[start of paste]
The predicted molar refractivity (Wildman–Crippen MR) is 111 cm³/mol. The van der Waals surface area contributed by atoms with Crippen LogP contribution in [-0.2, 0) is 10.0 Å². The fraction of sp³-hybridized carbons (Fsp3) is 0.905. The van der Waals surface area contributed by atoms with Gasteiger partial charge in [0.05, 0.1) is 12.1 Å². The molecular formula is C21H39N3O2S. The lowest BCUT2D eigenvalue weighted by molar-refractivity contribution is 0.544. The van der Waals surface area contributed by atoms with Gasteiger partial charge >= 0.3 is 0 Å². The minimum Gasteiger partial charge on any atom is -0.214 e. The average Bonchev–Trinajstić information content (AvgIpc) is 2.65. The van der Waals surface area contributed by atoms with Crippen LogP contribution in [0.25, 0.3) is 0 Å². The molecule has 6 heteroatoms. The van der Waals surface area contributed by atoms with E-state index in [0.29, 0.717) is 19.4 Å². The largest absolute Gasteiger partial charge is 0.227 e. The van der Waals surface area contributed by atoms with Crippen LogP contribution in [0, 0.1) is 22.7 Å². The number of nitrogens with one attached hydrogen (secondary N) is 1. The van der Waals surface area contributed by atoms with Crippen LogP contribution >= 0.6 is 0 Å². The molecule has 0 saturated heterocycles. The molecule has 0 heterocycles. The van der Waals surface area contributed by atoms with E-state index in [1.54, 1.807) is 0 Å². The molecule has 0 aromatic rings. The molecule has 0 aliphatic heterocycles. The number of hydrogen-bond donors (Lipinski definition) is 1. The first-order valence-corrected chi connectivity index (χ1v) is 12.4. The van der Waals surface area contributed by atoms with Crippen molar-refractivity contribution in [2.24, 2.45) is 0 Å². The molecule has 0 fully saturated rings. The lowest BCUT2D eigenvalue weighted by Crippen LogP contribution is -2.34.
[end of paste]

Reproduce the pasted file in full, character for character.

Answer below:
The predicted molar refractivity (Wildman–Crippen MR) is 111 cm³/mol. The van der Waals surface area contributed by atoms with Crippen LogP contribution in [-0.2, 0) is 10.0 Å². The fraction of sp³-hybridized carbons (Fsp3) is 0.905. The van der Waals surface area contributed by atoms with Gasteiger partial charge in [0.05, 0.1) is 12.1 Å². The molecular formula is C21H39N3O2S. The lowest BCUT2D eigenvalue weighted by molar-refractivity contribution is 0.544. The van der Waals surface area contributed by atoms with Gasteiger partial charge >= 0.3 is 0 Å². The minimum Gasteiger partial charge on any atom is -0.214 e. The average Bonchev–Trinajstić information content (AvgIpc) is 2.65. The van der Waals surface area contributed by atoms with Crippen LogP contribution in [0.25, 0.3) is 0 Å². The molecule has 6 heteroatoms. The van der Waals surface area contributed by atoms with E-state index in [0.29, 0.717) is 19.4 Å². The largest absolute Gasteiger partial charge is 0.227 e. The van der Waals surface area contributed by atoms with Crippen LogP contribution in [0, 0.1) is 22.7 Å². The number of nitrogens with one attached hydrogen (secondary N) is 1. The van der Waals surface area contributed by atoms with Crippen LogP contribution >= 0.6 is 0 Å². The molecule has 0 saturated heterocycles. The molecule has 0 heterocycles. The van der Waals surface area contributed by atoms with E-state index in [1.54, 1.807) is 0 Å². The molecule has 0 aromatic rings. The molecule has 0 aliphatic heterocycles. The number of hydrogen-bond donors (Lipinski definition) is 1. The first-order valence-corrected chi connectivity index (χ1v) is 12.4. The van der Waals surface area contributed by atoms with Crippen molar-refractivity contribution in [2.24, 2.45) is 0 Å². The molecule has 0 fully saturated rings. The lowest BCUT2D eigenvalue weighted by Crippen LogP contribution is -2.34.